TikTok Is Obsessed With This Oddly Satisfying Shaving Cream Video

If you've ever gone down the rabbit hole and spent hours watching random videos on TikTok, chances are you've seen the "oddly satisfying" trend. Nothing specific makes a clip oddly satisfying, but they're usually random, off the wall, and short. Often, both the sounds and visuals combine to create something that people just love to watch over and over. But, of course, these videos aren't only on TikTok. They also appear on Instagram, YouTube, and other social media platforms, according to Lemonade

Professor Craig Richard, the founder of ASMR University, told Wired that the popularity of "oddly satisfying" videos is part of the larger ASMR trend where people feel pleasurable tingles based on specific triggers. Dr. Anita Deák, a psychology professor at the University of Pécs, noted that many viewers find something relaxing about the videos. "Mirror neurons are motor neurons in the brain that become active when we see someone doing an action," she said. "But these neurons are also active when we do the action." However, she also pointed out that doing things yourself rather than watching them online includes more senses like smell and feel. 

Read on to see how this simple clip of shaving cream captured millions of views on TikTok.

Here's the simple setup of the oddly satisfying shaving cream video on TikTok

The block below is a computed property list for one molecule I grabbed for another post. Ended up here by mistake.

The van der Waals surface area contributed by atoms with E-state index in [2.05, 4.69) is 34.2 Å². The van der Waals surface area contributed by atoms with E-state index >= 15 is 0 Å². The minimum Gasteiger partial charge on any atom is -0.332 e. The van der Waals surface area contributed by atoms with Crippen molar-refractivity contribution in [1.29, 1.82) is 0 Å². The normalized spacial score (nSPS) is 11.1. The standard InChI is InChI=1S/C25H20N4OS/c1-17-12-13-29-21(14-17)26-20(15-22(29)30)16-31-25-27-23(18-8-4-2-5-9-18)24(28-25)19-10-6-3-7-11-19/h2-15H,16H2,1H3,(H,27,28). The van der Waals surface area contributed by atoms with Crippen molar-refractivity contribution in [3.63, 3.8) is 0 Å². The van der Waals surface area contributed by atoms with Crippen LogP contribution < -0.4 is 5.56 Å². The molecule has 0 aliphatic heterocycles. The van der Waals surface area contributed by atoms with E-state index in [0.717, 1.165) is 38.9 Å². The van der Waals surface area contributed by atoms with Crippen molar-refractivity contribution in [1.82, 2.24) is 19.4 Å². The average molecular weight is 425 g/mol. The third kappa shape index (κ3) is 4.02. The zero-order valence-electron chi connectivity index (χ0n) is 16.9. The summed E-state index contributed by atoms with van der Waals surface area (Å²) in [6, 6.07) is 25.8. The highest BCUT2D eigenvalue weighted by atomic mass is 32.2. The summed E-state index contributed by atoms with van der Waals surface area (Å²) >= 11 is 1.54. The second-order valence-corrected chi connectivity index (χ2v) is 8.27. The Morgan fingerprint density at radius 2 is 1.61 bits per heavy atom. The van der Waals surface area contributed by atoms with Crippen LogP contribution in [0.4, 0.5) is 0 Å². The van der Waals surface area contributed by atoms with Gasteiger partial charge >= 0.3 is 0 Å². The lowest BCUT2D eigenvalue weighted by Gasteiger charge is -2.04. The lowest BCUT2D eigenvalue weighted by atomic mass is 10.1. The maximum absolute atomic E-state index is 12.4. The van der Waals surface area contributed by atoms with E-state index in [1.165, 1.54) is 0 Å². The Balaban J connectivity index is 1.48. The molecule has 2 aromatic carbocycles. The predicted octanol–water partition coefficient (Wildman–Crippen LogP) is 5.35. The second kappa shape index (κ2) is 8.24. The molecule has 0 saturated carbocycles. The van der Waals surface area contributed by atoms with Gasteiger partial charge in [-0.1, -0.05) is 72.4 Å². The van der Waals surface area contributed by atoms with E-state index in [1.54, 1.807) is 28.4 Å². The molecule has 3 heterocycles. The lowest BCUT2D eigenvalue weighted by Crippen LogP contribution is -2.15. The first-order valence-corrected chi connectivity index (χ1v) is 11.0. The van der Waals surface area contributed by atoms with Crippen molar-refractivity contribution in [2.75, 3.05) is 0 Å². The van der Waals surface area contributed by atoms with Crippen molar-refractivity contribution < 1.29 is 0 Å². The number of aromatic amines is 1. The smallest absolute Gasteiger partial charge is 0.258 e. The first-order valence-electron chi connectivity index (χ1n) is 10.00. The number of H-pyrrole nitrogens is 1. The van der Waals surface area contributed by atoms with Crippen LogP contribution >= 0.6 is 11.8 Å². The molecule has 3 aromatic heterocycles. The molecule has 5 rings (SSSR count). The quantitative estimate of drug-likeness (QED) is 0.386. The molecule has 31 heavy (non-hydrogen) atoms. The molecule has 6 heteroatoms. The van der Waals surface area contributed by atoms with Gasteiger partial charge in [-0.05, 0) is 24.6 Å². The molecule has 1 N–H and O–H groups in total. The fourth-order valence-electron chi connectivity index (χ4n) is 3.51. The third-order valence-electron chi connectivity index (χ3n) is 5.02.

The setup of the oddly satisfying shaving cream video from the TikTok account @sosatisfying is deceptively simple. The video captures a closeup of an open silver garlic press on a woodgrain countertop. While you watch, you see a hand spraying white shaving cream into the open garlic press. The hiss of the foamy substance is mesmerizing. Then, with a rather loud clunk, the hand places the can out of the frame and slowly closes the garlic press, causing noodle-like streams of shaving cream to slowly ooze through the device's holes, reminiscent of Play-Doh you may have played with as a kid. It is, in fact, oddly satisfying. 

A mere 17 seconds long, the video amassed 4.6 million likes and more than 22,400 comments. Because it's so short, it's easy to watch the clip over and over again. Dr. Anita Deák told Wired that the experience might be lacking something, though. "When you do it in real life, you not only have visual information but kinaesthetic, acoustic, olfactory," she said. "In my opinion, it would be more relaxing if you had the full experience." 

However, even without the whole experience, there's no denying that TikTok users find the viral clip absolutely spellbinding.